Eric Clapton – Blues Reversion – His Alibi For The First Night – (Tarantura TCDEC-50-1,2)

Blues Reversion – His Alibi For The First Night – (Tarantura TCDEC-50-1,2)

Budokan, Tokyo, Japan – December 4, 1990

Disc1 (79:56). SE/ All Right Now (Free) – SE/ Walk Away (James Gang) – SE – Layla (Orchestra Intro) – Pretending – No Alibis – Running On Faith – I Shot The Sheriff – White Room – Can’t Find My Way Home – Bad Love –  Before You Accuse Me –  Old Love.
Disc2 (79:17). Badge – Wonderful Tonight – Band intro – Cocaine – Layla – Driftin’ Blues – Crossroads – Sunshine Of Your Love ~ Two Trains Coming (a.k.a. Cat Fish Blues) ~ Drum Solo ~ Sunshine Of Your Love – Otsukaresama Deshita! – SE – Ending Announcement – Concert Goods Information.

Band Lineup: EC (Guitar, Vocals) – Phil Palmer (Guitar) – Nathan East (Bass) – Steve Ferrone (Drums) – Greg Phillinganes (Keyboards) – Ray Cooper (Percussion) – Tessa Niles & Katie Kissoon (Backing Vocals).

1990 brought us a mammoth World Tour in support of the “Journeyman” album: 3 shows in Manchester, UK in mid January preceeded a 18-date stint at the RAH which would be followed by a 14-date tour in Europe to end on March 5th. The first leg of the US tour would kick off in Atlanta, GA. on March 28th and would come to an end in San Francisco, CA.  on May 5th after a very busy month of April with a total of 28 shows performed. The second leg of the tour started in Miami, FL. on July 21st and finished in Biloxi, MS on September 2nd after 29 gigs. (It was after the show in Alpine Valley on August 26th that Stevie Ray Vaughan and some members of the EC crew died in a helicopter crash. EC decided to play the last five dates of the tour as a tribute to them). The tour would then resume again in late September for twenty odd more dates in South America, New Zealand, Australia, Singapore, Malaysia and Hong Kong before the final 7-date Tour of Japan which would put a definitive end to the World Tour in Yokohama on December 13th.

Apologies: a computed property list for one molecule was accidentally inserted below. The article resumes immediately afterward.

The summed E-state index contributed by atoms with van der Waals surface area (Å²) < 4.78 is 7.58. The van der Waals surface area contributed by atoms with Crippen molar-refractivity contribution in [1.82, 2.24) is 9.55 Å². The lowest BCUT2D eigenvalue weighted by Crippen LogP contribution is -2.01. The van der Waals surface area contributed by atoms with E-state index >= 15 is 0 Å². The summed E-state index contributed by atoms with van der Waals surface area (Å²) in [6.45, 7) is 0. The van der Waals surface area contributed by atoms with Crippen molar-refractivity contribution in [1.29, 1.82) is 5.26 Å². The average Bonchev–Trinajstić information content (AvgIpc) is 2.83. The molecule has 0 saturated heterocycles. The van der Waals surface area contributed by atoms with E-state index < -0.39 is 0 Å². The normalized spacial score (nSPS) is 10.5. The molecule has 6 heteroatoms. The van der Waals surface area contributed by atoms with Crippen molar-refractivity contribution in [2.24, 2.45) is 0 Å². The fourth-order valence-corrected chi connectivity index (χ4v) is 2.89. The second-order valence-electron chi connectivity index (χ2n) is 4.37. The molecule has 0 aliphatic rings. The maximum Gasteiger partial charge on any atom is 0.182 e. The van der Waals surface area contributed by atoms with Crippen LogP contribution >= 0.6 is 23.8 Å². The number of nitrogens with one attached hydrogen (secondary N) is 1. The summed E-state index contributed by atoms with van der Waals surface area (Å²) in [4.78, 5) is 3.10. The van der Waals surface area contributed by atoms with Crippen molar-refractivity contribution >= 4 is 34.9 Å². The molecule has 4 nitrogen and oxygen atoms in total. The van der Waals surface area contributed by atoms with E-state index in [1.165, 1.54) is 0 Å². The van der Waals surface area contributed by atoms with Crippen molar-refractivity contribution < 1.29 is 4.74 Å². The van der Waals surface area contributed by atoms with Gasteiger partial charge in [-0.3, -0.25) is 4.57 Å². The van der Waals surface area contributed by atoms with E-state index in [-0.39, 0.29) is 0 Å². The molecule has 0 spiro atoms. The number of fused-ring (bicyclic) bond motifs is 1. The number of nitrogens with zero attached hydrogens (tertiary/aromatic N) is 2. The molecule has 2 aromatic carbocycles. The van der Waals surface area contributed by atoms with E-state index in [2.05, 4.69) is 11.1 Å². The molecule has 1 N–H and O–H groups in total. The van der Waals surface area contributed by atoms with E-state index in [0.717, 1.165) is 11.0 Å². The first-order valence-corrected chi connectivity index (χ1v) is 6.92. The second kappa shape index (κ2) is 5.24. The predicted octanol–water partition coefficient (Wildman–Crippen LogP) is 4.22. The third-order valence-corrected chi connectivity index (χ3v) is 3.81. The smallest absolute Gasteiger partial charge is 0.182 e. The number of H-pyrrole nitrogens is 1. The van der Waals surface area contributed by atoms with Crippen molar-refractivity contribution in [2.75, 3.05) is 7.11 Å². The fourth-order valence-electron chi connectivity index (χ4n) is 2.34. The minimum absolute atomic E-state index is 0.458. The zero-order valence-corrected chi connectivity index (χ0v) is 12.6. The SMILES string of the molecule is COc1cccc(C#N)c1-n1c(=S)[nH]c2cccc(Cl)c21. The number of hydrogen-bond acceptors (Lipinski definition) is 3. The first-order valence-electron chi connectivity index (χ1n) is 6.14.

“Blues Reversion” gives us evidence of the first night of the Japan Tour and, according to the notes on the back cover, comes from Mr. Crypton’s first ever recording on DAT equipment, which turned out to be a very successful experiment. A picture of the actual recorder used is featured on the inner artwork for a complete bootleg experience.

This first night of the tour has been previously documented by Masterport’s “Maximum Time In 8 Nights” (a misleading title indeed) and MidValley’s “Seven Nights Of Pleasure” (a yet more misleading title since this box set features just 4 shows), but “Blues Reversion” has got to  be my favourite tape of all, with a great crystal clear sound.

Disc1 one begins with some pre-concert announcements and music over the PA system before a taped orchestral intro of Layla marks the official beginning of the show. It starts with three songs off the “Journeyman” album.  Pretending is the first song of the night, the band sounds tight (how could they not?) and it features some great lead playing from EC. No Alibis has been a favourite of mine since I first listened to it when I was 16. It is a pop-oriented song but I love to listen EC’s blues-based guitar licks there… Running On Faith is closer to the original cut on “Journeyman” than it is these days, with EC’s playing being tighter and much more prominent.

I Shot The Sheriff is once again a winner horse: EC plays his heart out on an outstanding outro that segues into a powerful, rocking version of White Room. Not my favourite solo ever but still a solid one. The evocative Can’t Find My Way Home features Nathan East on vocals and sees EC switch to acoustic guitar for a while. The intro that he plays is quite effective. Nathan East and Greg Phillinganes also play short solos on bass and keyboards respectively… I would have preferred a guitar solo instead but  “You Can’t Always Get What You Want” someone said once.